Experiencing postpartum depression is NOTHING to be ashamed of. It’s a Maternal-health issue not a Mental-health issue. Unfortunately it is a illness that takes away a woman’s ability to feel joy right when she needs it the most
Although everyone experiences things differently, You may be able to relate to any of these feelings:
- Feeling distant from your baby. I sometimes felt like my baby wasn’t mine. I sometimes felt so emotionally detached from him that it scared me. And yet, there was literally nothing I could do to change this. I loved him so much. I just couldn’t show it no matter how much I tried.
- Feeling so overwhelmed that you don’t understand how you’ll make it through the next hour, let alone day. There were days that felt like they lasted years. I was convinced I wasn’t cut out to be a mum and I had made a huge mistake. I recall sitting there begging for hours to speed up so that the day would end quicker. Even though I knew it wasn’t normal, I just assumed it was because I wasn’t meant to be a mum.
- Crying all.the.time. I cried every. single. day. There was not a day during that first 3 months that I didn’t cry. I attributed it to my hormones. In reality, I knew it wasn’t normal to cry in spurts all day long, even when I felt spurts of “happiness.”
- Not experiencing the “joy” everyone else seems to talk about. This was the biggest, most prominent symptom for me. I’d watch my friends with their newborns and they laughed, hugged, and snuggled their babies. I watched my partner experience a pure joy I’ve never seen from him before. I knew I didn’t feel the same. It simply wasn’t what I was experiencing. I convinced myself it was because I was a horrible mum.
- Begging your partner to come home. I wanted to call Matt literally every day begging him to come home. I resented that he got to work and I had to stay home with my baby. He constantly told me he wishes he could trade places with me and I couldn’t agree more. Yet, that wasn’t the reality. I somehow thought these feelings were “normal.”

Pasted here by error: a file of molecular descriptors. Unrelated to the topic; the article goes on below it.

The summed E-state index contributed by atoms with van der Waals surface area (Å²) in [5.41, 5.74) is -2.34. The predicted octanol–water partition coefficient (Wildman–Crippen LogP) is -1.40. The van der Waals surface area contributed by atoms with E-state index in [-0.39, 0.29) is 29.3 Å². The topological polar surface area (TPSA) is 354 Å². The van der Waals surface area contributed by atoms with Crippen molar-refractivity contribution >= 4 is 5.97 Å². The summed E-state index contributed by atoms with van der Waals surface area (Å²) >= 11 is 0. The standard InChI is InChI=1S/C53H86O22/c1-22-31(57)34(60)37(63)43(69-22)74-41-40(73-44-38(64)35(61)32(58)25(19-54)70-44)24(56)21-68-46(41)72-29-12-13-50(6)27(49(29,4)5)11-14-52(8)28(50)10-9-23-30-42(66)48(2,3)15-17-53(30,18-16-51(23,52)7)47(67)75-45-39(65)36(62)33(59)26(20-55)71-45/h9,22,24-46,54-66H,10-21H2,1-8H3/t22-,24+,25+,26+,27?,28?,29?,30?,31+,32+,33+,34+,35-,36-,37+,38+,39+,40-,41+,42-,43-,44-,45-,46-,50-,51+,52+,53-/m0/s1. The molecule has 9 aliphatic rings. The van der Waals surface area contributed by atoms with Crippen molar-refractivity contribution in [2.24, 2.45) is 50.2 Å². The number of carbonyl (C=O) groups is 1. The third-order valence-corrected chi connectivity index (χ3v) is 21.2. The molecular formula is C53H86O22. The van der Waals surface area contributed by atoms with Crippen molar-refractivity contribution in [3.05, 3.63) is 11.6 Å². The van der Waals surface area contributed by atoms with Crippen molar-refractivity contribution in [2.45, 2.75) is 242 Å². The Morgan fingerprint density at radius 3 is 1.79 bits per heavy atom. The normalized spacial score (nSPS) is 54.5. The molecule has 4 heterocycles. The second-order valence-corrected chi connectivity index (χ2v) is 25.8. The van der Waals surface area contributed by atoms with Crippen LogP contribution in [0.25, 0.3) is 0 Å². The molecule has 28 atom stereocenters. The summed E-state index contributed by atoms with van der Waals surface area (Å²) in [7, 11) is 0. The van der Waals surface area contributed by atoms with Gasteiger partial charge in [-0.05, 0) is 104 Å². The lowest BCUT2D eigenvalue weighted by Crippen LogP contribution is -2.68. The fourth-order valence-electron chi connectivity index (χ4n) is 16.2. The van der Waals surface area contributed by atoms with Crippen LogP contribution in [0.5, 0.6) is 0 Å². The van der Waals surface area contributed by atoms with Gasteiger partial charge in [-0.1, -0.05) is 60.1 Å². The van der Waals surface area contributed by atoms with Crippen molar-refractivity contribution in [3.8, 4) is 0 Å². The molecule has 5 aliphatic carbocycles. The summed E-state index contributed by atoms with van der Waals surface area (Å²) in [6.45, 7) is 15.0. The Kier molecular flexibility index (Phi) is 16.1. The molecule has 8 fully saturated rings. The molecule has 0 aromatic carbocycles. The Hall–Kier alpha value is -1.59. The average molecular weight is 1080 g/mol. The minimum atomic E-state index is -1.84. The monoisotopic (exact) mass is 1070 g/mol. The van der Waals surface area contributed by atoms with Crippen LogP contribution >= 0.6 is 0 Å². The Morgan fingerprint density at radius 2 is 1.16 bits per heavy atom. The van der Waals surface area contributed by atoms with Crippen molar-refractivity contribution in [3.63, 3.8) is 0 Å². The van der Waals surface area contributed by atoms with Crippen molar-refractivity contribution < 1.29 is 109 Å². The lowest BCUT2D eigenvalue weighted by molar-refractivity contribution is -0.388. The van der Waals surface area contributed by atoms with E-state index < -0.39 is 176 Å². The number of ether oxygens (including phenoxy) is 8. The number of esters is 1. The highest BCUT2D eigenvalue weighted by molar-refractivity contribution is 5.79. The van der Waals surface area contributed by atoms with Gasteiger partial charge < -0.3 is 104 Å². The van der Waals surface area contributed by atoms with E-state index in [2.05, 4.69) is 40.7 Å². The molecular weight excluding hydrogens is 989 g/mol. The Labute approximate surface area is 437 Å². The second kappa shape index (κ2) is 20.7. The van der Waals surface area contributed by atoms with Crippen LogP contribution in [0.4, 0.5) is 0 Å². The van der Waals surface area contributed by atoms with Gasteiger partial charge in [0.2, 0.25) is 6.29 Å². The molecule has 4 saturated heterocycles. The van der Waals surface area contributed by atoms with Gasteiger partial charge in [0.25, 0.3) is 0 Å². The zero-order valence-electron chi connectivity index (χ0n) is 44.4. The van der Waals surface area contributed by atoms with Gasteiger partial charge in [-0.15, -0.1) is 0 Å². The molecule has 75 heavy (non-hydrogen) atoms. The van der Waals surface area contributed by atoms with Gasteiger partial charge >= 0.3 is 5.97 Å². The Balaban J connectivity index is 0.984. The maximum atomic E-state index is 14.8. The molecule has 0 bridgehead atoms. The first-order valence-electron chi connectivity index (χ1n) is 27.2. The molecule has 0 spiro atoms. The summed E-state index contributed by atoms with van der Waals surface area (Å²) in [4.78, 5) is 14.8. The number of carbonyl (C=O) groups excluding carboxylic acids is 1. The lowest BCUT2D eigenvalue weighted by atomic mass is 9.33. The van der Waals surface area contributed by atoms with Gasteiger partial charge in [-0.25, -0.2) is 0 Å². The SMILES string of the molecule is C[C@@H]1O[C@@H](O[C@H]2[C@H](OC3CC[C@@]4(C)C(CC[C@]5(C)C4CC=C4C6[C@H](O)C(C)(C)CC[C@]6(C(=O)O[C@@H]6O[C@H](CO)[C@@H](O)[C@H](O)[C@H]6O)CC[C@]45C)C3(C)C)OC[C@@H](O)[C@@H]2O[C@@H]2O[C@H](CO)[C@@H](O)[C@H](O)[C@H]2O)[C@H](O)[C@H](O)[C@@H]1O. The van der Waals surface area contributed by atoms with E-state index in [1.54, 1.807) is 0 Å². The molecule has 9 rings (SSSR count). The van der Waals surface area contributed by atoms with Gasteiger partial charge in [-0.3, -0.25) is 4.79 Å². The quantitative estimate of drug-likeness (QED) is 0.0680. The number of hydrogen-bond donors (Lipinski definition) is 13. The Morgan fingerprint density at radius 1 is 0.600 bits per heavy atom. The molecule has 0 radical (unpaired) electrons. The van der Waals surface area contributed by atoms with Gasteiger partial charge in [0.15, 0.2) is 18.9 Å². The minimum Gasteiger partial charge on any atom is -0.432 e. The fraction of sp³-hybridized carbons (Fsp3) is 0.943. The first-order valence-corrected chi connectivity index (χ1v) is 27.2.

- Fantasizing about “getting away.” This may sound bad, but I always thought it would be wonderful to be able to just go for a walk without my baby for like an hour. And yet, when Matt was home and offered, I always declined because I felt guilty for wanting it. When the days were extra rough, I sometimes wished I could just “run away” from the situation.
We’ve all heard about it but no one seems to talk about it.
But we need to because too many Mum’s have been lost to Postpartum depression.
Suicide accounts for 20% of postpartum deaths and is the second most common cause of maternal mortality.
I was too embarrassed and scared to tell anyone about my symptoms, knowing that it was more than just “baby blues”. Of course, I certainly didn’t tell my parents or close friends for fear of judgment. There wasn’t a day that went by where I didn’t question whether I was qualified to be a mum. I was convinced my son saw that I was ill-equipped to take care of him and I felt bad for him that he didn’t have a better mother.
But now I realise how nonsense this is. And just how many other mothers out there actually have these exact same emotions with no one to relate to.
We need more woman willing to say “I’ve been there and I’m here to talk to without fear of judgement”
I’m one of those women… talk to me. Talk to your friends, role models, family, professionals. Talk to any one and you will slowly find how surrounded by support you really are.
Please if you are struggling through postpartum depression, seek help.
The world needs your presence.
There is no one out there who can replace you as a mother.
We are not better off without you.